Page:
This review is a long time coming. A very long time. It's been weeks since I saw, and loved, Manda Bala, and yet I haven't gotten off my ass(or, to be truthful of my actions right now, ON my ass) to write up a review, or even a collection of thoughts. Manda Bala was excellent, more than I expected in every way possible, and yet I find myself grasping for things to say about it. The movie speaks for itself so perfectly that I don't think I could add anything that would heighten the experience. Or maybe I'm just having trouble finding a way into the movie.
Manda Bala is a documentary about... well... just what is it about? It opens with a man being interviewed about frog farming in Brazil, and he good-naturedly refuses to answer questions about some sort of scandal involving frog farming. So is it about frog farming and government corruption? Yes. The movie then shows us a young businessman who has invested thousands of dollars into protection, walks with a dummy wallet for random(and frequent) carjackings, and takes courses teaching how to outrun gunmen on the highway. So is this film about the insanely high rate of crime in Sao Paulo? Yes. Then we meet a woman who was kidnapped and held for ransom for 16 days, eventually having her ear cut off and sent to her father. So is Manda Bala about the human cost of corruption, violence and class distinction in one of the most impoverished parts of the world? Also yes. But wait there's more; the plastic surgeon with a surprisingly healthy God-complex who has made his name, and fortune, on reconstructing all of the dismembered ears of kidnap victims, the overworked and understaffed anti-kidnapping squad, the corrupt politician who has bilked millions- billions, even!- from his countrymen, and the masked kidnapper who sees himself as an urban Robin Hood, protecting and providing for his neighbors in the slums of Brazil.
Manda Bala is a complex spiderweb of a documentary, a project much more ambitious than the filmmakers apparently set out to make, and completely unlike the more high profile documentaries that make it to theatres. There is no narrative here, and no narrator. What we get are a series of interviews, some instances of found news footage and a few uses of title cards. But really the focus is on the personalities at play, and the filmmakers let their subjects speak for themselves. Obviously there is some judicious editing here; someone chose exactly which statements would make the cut, and someone chose how to arrange them to make certain ideas more resonant, but overall the film feels more honest and real than any documentaries I've seen lately. And yet the film has a distinct theatricality to it, which would seem to play against the realism on display. For one, Manda Bala is shot on film stock, which gives it a theatrical, commercial sheen. For another, all of the shots are shamelessly set up in advance. How else to explain how locations are perfectly lit as characters walk through them, purportedly for the first time?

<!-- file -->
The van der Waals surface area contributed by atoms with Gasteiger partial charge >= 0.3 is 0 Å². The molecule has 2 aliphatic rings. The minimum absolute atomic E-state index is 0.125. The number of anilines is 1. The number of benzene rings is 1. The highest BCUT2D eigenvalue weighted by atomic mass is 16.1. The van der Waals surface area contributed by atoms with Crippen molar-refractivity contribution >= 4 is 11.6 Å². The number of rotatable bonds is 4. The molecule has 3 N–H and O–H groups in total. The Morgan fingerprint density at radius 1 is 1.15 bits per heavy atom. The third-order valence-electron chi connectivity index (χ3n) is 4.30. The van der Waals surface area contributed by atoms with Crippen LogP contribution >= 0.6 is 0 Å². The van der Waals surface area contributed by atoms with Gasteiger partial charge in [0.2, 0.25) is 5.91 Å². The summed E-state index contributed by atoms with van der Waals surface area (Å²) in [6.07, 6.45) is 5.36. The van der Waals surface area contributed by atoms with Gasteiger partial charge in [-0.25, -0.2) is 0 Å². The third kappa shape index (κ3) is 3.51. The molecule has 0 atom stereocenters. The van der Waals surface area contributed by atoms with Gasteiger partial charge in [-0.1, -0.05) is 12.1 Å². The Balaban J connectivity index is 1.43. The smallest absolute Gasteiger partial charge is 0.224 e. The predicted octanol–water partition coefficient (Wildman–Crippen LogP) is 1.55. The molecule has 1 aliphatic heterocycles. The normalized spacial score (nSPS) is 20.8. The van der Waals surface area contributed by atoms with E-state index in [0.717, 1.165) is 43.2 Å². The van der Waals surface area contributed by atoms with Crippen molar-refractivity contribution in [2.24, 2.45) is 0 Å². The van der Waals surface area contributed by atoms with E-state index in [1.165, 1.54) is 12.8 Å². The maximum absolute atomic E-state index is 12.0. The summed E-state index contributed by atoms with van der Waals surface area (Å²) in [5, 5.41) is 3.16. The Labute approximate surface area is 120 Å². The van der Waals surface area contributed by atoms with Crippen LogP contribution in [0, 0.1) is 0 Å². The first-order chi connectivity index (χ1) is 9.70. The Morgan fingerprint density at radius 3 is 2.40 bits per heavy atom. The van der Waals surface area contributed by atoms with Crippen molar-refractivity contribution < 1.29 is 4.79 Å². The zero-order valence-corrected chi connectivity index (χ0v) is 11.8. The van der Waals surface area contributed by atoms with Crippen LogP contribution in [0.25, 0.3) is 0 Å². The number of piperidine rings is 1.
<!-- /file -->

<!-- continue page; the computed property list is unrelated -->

The theatricality does not, as you would expect, detract from anything. Instead it lends Manda Bala a more exotic locale. The stories being told are all the more shocking with they take place in the middle of a postcard perfect color palette, and everyone is lit like a movie star. Perhaps I'm playing this up a bit much, since there would be no mistaking this for a Hollywood production. And yet, for all it's production values and manipulation of the image, the filmmakers don't attempt to create any sort of story out of this, other than what appears on screen. Obviously our natural inclinations will be to view the kidnapper(who has, presumably, disfigured victims, and has admittedly killed several cops) with disgust, the corrupt politician as a scumbag, and the plastic surgeon with the contempt we normally reserve for plastic surgeons. But think for a minute, and listen to their words. Sure the doctor seems like a prick of the first order, but he is helping people who more genuinely require his services than the average socialite. The kidnapper uses heinous acts of violence against strangers for money, but in his eyes he's fighting for survival, not just his, but his neighbors, in a country where the government and the wealthy are bleeding the life out of them. He has the most striking moments in the film, particularly when he talks of his own children. He has 9, and his wife is pregnant with number 10. He seems to view it as the only way out of the entire mess, and dreams that one of his children may grow up to be president and fix his country. And the politician... well... he's still a scumbag.
The point being, none of these characters has any judgments cast their way. And that, as great as it is, leaves me a little lost. I'm not used to documentaries not telling me how to think. What is this new feeling? Is this what those public radio hippies call independent thought? It feels good. And I'd recommend it to anyone out there reading this.